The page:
Performing Economies featured artwork in the gallery space and a series of events that occurred throughout the run of the exhibition. The exhibition highlighted art practices that produce innovative systems of exchange and dialog in the midst of a global political and economic crises.
The Artists for Social Justice created a day-long event entitled the “Free Free Market,” a forum for sharing and gifting designed to validate giving and exchange models.
John Burtle and John Barlog intervened with the language structures of the Fellows of Contemporary Art space by inserting performative conversation within the gallery.
CamLab (Anna Mayer and Jemima Wyman) produced architectures for multiple bodies by creating a two-part costume to be occupied by a series of performers. With this creation, they will literalize their collaborative process and disrupt conventional ideas about autonomous bodies.
Dorit Cypis, an artist and mediator, offered “Healer, Heal Thyself,” a performative presentation weaving aesthetics, conflict revolution and somatic reflection to engage us in exchanges of another kind.
Karla Diaz explored multiple narrative strategies between sound and text and will be reading a series of poems and stories based on the experience of growing up in Los Angeles. In particular, Diaz will explore the neighborhood of Boyle Heights and parts of it that were destroyed to build a bigger Police Station.
Liz Glynn showed a single channel black and white video loop depicting a group of participants struggling to tear open a large bundle of sticks. Shot in Milan, where the Fascist era central train station is being restored to its original glory, and the antechamber to the balcony where Mussolini used to speak remains intact, the video enacts a moment of cathartic symbolic resistance.
Marc Herbst presented a comic book that anticipates the environmental and economic certitudes of the near future and outlines the next five years of fashion, including re-interpretations of the notion of success and re-branding the practice of sharing.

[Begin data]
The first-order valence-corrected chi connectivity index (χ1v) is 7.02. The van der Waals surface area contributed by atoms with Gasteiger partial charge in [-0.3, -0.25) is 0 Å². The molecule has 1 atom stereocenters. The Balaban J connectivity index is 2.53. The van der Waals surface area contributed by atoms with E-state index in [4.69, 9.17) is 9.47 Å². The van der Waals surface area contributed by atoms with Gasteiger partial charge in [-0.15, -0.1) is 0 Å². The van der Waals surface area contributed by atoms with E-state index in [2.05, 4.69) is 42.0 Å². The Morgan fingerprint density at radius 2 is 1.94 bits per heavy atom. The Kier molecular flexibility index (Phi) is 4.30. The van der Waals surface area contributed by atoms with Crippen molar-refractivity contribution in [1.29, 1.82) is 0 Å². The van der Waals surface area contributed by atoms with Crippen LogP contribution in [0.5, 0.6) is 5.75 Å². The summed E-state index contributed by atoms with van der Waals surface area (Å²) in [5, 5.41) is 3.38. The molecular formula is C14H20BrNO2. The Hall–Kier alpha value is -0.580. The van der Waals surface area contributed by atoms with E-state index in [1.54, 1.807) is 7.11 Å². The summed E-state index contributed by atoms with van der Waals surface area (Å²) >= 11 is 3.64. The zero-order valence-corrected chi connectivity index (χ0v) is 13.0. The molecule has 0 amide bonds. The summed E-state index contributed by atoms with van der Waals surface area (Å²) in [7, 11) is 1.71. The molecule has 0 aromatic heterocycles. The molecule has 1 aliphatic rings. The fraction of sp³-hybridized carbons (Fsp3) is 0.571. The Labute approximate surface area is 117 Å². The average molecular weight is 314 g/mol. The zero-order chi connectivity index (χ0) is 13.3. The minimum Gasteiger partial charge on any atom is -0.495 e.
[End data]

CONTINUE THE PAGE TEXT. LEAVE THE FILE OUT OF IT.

Ashley Hunt and Taisha Paggett drew from their work with the Los Angeles based Garment Workers’ Center, to conduct movement and discussion workshops that form a basis for video, photographic, or performance based works. The Journal of Aesthetics and Protest Editorial Collective facilitated a panel around the emotionality of collectivities and social change.
Elana Mann explored the idea of “complementary currencies,” agreements created by communities to fulfill their needs outside of national and international banking structures. Mann collaborated with three communities she is a part of to create a series of new complementary currencies for the exhibition.
Vincent Ramos celebrated the 50th anniversary of Chubby Checker’s version of “The Twist” by creating a series of drawings that function as “contractual” invitations to his artist peers, individuals whom he want to “twist” with.
Adam Overton presented artSpa, a series of workshops and events geared toward expanding and enhancing local artists’ visionary and healing abilities. In each intervention into the gallery space, these entities shared thoughts, strategies, and ideas about new, experimental modes of operation at a time of economic woe, when arts funding and support is dramatically decreasing.
Many of the artists and collectives involved in Performing Economies invited other artists to contribute artwork for the exhibit through panel discussions, curated performance events, or participatory structures. In all over sixty-two artits participated in this project, which had a budget of $1000.